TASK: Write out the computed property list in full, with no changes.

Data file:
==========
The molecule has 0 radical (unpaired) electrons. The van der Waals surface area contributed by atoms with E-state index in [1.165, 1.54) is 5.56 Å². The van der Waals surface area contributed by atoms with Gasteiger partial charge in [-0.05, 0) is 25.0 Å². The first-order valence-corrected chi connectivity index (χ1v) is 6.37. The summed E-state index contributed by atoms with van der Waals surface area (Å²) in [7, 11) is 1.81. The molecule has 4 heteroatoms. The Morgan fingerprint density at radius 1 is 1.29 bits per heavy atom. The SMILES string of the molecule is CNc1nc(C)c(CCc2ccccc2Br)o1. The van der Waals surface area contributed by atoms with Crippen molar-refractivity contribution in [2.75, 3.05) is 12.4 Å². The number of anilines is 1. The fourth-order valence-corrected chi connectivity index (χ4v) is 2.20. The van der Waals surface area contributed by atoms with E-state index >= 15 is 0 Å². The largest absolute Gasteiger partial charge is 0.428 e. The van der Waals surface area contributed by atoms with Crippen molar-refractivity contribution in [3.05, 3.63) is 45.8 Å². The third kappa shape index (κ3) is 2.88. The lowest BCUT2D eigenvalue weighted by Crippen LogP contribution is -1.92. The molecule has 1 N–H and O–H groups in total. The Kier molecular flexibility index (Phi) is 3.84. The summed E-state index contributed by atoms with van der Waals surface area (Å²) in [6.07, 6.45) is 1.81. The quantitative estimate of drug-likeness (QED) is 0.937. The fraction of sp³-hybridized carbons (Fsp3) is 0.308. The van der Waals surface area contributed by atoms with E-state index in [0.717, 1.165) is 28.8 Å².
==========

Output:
The molecule has 0 radical (unpaired) electrons. The van der Waals surface area contributed by atoms with E-state index in [1.165, 1.54) is 5.56 Å². The van der Waals surface area contributed by atoms with Gasteiger partial charge in [-0.05, 0) is 25.0 Å². The first-order valence-corrected chi connectivity index (χ1v) is 6.37. The summed E-state index contributed by atoms with van der Waals surface area (Å²) in [7, 11) is 1.81. The molecule has 4 heteroatoms. The Morgan fingerprint density at radius 1 is 1.29 bits per heavy atom. The SMILES string of the molecule is CNc1nc(C)c(CCc2ccccc2Br)o1. The van der Waals surface area contributed by atoms with Crippen molar-refractivity contribution in [2.75, 3.05) is 12.4 Å². The number of anilines is 1. The fourth-order valence-corrected chi connectivity index (χ4v) is 2.20. The van der Waals surface area contributed by atoms with E-state index >= 15 is 0 Å². The largest absolute Gasteiger partial charge is 0.428 e. The van der Waals surface area contributed by atoms with Crippen molar-refractivity contribution in [3.05, 3.63) is 45.8 Å². The third kappa shape index (κ3) is 2.88. The lowest BCUT2D eigenvalue weighted by Crippen LogP contribution is -1.92. The molecule has 1 N–H and O–H groups in total. The Kier molecular flexibility index (Phi) is 3.84. The summed E-state index contributed by atoms with van der Waals surface area (Å²) in [6.07, 6.45) is 1.81. The quantitative estimate of drug-likeness (QED) is 0.937. The fraction of sp³-hybridized carbons (Fsp3) is 0.308. The van der Waals surface area contributed by atoms with E-state index in [0.717, 1.165) is 28.8 Å².